AstraZeneca has some positive new COPD data in hand—and it’s data that could help the company snag a new approval.
In a phase 3 study, the British drugmaker’s Duaklir—a pairing of its aclidinium bromide, also known as Tudorza, and formoterol—hit its primary endpoints, outperforming each of its components individually at improving lung function in patients with moderate to severe COPD.
The pharma giant expects to take those results right to regulators; it’s on track to submit a new drug application to the FDA in the first half of next year, it said.
The “top-line results provide further clinical evidence of Duaklir's efficacy and support making this LAMA/LABA combination treatment option available to COPD patients in the U.S.,” Steve Lewington, the global medicine leader for AZ’s respiratory unit, said in a statement.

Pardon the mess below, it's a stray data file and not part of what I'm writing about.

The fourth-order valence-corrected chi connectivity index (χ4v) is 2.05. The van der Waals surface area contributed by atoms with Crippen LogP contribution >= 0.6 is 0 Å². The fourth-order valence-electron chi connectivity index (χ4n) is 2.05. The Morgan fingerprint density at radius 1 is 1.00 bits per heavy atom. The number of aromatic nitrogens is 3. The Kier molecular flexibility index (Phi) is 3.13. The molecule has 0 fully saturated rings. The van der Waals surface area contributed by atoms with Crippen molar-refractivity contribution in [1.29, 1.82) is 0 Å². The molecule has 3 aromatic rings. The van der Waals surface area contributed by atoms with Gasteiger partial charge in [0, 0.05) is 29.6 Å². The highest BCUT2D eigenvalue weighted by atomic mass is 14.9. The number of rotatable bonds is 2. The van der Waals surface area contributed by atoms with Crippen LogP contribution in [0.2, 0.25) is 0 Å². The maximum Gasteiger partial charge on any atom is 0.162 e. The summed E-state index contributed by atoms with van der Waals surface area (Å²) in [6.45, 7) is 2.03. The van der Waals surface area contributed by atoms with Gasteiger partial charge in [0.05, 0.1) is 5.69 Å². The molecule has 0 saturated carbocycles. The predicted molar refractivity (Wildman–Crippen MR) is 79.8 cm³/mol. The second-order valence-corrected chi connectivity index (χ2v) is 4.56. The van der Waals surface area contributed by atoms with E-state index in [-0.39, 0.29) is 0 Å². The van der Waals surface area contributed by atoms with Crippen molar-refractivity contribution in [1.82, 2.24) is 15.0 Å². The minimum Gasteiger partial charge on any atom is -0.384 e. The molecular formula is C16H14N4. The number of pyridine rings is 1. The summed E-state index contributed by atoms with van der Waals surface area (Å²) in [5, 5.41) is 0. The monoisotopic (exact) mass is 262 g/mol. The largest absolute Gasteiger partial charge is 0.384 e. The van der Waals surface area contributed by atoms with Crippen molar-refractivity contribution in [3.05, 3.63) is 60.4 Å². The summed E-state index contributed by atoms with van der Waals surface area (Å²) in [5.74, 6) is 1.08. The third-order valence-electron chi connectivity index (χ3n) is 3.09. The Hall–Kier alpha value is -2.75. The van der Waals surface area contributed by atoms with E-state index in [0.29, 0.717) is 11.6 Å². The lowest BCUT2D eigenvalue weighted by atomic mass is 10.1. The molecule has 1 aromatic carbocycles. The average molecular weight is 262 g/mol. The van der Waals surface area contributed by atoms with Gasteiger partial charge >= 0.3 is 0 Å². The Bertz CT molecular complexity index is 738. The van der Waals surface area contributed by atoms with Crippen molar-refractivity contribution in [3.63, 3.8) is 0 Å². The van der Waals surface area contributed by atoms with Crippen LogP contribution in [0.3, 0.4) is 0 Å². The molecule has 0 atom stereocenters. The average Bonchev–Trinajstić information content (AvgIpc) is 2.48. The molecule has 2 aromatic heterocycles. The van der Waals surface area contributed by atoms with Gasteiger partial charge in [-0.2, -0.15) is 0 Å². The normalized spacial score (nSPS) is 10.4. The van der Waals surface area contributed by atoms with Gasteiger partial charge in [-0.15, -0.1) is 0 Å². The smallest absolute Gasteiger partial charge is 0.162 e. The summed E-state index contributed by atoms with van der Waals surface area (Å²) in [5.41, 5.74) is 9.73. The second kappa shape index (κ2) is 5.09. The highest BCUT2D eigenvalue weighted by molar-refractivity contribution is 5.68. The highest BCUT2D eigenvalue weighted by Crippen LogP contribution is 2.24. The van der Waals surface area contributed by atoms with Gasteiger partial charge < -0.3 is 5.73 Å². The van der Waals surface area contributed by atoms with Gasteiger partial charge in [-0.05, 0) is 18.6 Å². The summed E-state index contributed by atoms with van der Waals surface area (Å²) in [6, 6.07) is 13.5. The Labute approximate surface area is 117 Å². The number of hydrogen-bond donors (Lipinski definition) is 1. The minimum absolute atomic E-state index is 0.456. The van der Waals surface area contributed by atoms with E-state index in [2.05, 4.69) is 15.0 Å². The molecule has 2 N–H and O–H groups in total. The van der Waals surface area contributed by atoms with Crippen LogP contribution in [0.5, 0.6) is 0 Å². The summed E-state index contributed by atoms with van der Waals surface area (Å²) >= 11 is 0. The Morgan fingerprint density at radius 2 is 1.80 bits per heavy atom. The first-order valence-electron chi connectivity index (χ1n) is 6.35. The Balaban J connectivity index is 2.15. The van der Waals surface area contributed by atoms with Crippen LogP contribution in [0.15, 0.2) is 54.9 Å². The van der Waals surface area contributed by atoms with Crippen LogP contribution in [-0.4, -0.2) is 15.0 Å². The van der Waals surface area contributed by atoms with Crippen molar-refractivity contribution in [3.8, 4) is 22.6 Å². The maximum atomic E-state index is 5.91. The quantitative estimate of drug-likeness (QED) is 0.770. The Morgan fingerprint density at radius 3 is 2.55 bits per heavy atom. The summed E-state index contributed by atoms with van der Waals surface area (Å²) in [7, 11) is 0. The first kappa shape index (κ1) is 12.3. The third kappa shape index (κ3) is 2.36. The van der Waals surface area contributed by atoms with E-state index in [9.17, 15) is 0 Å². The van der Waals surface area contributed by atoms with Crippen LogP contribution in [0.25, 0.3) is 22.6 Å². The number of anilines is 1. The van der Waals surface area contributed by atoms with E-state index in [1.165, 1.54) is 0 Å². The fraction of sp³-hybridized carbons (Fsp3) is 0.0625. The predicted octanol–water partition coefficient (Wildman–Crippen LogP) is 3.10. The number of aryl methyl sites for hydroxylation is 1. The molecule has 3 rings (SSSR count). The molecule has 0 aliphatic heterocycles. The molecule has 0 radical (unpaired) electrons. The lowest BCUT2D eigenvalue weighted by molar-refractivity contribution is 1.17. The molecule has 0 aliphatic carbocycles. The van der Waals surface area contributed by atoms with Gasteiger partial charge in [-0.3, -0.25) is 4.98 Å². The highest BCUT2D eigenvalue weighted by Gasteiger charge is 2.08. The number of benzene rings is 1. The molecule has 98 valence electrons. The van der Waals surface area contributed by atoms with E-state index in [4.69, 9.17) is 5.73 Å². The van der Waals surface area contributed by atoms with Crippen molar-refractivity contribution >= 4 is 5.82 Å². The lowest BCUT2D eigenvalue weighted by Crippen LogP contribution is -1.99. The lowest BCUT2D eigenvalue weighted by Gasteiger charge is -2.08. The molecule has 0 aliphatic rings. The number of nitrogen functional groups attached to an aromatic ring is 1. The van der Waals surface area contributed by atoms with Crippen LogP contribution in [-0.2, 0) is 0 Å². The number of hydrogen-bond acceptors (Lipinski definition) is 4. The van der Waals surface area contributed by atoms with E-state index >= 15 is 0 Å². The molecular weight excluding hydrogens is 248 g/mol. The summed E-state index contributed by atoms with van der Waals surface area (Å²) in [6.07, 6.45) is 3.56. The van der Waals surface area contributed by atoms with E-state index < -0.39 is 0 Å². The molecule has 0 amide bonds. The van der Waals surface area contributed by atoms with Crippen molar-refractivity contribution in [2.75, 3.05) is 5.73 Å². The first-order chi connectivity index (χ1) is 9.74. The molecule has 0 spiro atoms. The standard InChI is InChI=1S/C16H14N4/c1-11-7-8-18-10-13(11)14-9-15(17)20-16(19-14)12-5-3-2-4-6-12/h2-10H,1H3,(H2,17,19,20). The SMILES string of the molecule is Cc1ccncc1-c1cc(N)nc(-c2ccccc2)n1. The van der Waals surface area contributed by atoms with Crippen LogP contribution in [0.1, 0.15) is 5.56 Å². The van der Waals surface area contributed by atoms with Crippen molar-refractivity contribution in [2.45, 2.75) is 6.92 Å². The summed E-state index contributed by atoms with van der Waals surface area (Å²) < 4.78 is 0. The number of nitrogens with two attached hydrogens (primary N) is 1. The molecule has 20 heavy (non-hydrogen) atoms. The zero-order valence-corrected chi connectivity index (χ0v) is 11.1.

AstraZeneca first gained access to Duaklir in 2014, when it sealed a deal for Almirall’s respiratory portfolio. The company inked a pact worth up to $2.2 billion including milestones to back up aging Symbicort, a blockbuster under pressure from advancing generic and branded rivals alike.
It scored a quick payoff just a few weeks after the deal’s close, winning an EU approval for the med. The only problem? A crowded market, which the U.S. also features. Stateside, Duaklir will go up against meds including GlaxoSmithKline’s Anoro and Boehringer Ingelheim’s Stiolto, both of which have faced plenty of payer arm-twisting.
AstraZeneca needs all the revenue boosts it can get, though, if it wants to meet the lofty $45-billion-by-2023 sales goal CEO Pascal Soriot posted to help dodge a Pfizer bid back in 2014. Last year, the company pulled in product sales of $21.32 billion—substantially less than 2014’s $26.10 billion haul—with the respiratory unit chipping in $2.99 billion.